In the immediate aftermath of a season that ended as abruptly as the men’s basketball team’s did, with a 62-56 loss to Ohio in the third round of the NCAA Tournament on Sunday night, it’s hard for coaches, players and fans to look past the negatives.
The pain overshadowed the triumph of the best season in school history, but that will change with time.
“We advanced in the tournament more than anybody in our school history has,” forward Victor Rudd Jr. said after the loss. “So we’ll be proud of it in about a month, I think.”
When the Bulls do get over the loss, they’ll begin the transition to next season, which won’t be easy as the Bulls lose a trio of senior starters that formed the backbone of the team in forwards Augustus Gilchrist and Ron Anderson Jr. and guard Hugh Robertson, a group that combined for 81 starts this season, as well as walk-on Alberto Damour.
Gilchrist has seen his numbers decline in his senior campaign, but has drawn praise from coach Stan Heath for being a better teammate and playing a key role in the offense.
Anderson, a transfer from Kansas State, served as the Bulls’ emotional leader, keeping
his teammates focused and motivated on the court.
Robertson was one of the best on-ball defenders in the country, guarding the oppositions’ best player night in and night out and leading the best scoring defense in the Big East.
“I don’t get to coach Ron Anderson Jr., Gus (Gilchrist), and Hugh, Alberto,” Heath said. “I don’t get to coach those guys again. That’s hard.”
Gone too may be Rudd, who announced Monday night he will enter the NBA Draft but will not hire an agent, which means he can choose to return to school by April 10 and retain his eligibility.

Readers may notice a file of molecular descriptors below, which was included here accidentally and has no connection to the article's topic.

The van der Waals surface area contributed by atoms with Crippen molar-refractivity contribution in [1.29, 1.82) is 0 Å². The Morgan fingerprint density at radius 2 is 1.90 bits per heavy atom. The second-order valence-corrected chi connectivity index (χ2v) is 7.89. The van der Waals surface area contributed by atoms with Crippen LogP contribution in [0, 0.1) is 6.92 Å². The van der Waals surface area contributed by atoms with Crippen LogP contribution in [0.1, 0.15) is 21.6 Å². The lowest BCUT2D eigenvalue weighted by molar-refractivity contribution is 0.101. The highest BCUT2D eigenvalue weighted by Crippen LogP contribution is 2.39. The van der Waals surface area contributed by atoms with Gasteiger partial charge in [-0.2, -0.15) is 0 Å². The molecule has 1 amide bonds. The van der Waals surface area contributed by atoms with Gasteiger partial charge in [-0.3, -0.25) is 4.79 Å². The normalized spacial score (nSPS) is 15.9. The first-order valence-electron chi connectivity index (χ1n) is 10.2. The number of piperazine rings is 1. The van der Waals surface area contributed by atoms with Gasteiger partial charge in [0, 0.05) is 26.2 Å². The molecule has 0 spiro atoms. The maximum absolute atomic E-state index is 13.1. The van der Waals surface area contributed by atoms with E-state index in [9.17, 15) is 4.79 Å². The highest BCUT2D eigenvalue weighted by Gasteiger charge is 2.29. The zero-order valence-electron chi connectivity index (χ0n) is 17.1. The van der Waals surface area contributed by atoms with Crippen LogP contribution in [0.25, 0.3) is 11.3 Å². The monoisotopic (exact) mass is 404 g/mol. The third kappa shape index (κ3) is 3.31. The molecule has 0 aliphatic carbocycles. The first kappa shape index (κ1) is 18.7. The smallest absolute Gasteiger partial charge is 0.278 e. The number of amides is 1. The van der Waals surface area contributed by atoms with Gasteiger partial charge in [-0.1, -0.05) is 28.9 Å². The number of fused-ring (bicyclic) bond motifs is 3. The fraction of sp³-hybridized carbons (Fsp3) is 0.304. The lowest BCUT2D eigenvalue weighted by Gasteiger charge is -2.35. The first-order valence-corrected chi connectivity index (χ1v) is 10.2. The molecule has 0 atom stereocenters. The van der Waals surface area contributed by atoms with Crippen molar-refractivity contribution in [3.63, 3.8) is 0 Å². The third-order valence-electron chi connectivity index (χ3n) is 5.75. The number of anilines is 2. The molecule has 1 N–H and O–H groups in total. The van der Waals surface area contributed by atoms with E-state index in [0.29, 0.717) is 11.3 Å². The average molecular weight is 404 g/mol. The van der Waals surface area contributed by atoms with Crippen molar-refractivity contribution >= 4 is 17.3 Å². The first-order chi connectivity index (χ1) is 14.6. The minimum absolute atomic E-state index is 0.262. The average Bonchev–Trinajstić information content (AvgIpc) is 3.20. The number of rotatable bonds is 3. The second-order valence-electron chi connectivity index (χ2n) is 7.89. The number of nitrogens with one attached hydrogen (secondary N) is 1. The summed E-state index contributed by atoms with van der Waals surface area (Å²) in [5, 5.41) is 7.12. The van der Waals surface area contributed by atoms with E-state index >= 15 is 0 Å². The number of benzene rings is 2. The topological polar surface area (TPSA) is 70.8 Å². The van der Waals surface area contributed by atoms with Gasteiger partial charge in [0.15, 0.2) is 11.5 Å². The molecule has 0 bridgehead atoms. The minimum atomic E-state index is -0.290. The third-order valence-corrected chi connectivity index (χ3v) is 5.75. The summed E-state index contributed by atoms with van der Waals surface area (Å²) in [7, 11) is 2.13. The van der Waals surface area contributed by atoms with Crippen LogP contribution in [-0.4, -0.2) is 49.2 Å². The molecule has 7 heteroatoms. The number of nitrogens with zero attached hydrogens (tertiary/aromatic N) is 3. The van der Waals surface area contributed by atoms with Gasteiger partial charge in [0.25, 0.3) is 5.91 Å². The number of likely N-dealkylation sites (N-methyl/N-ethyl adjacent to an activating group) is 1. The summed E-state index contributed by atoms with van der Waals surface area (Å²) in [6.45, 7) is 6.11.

Soon, though, the sorrow of loss will give way to a bright future for the program.
Forward Toarlyn Fitzpatrick and guards Jawanza Poland and Anthony Collins will serve as the foundation moving forward.
Playing mostly off the bench, Poland has proven himself to be among the most dynamic players in the Big East with his ability to shoot a 3-pointer or drive to the rim for a highlight dunk. The same can be said for Rudd, should he return for his junior season.
Standing at 6-foot-8, Fitzpatrick was consistently undervalued in his 3-point shooting ability and became one of USF’s most dependable shooters.
Collins shone in his freshman year, gaining a national reputation as a premier ball handler. With a full season under his belt, Heath said Collins’ limit is unimaginable.
“The best is yet to come for that young man,” Heath said. “He’s good, but just wait until next year because he will be extremely motivated. This kid gets up, you know, during the regular season at 6 in the morning and shoots and works on his game when everybody else is sleeping.”
Losing in the tournament hurts, but only one team will finish it with a win. There’s a lot to look forward to with a strong returning unit, the newly renovated Sun Dome and one of the strongest recruiting classes in school history.
When you add it all up, it seems unlikely that USF will go another 20 years without a trip to the NCAA Tournament.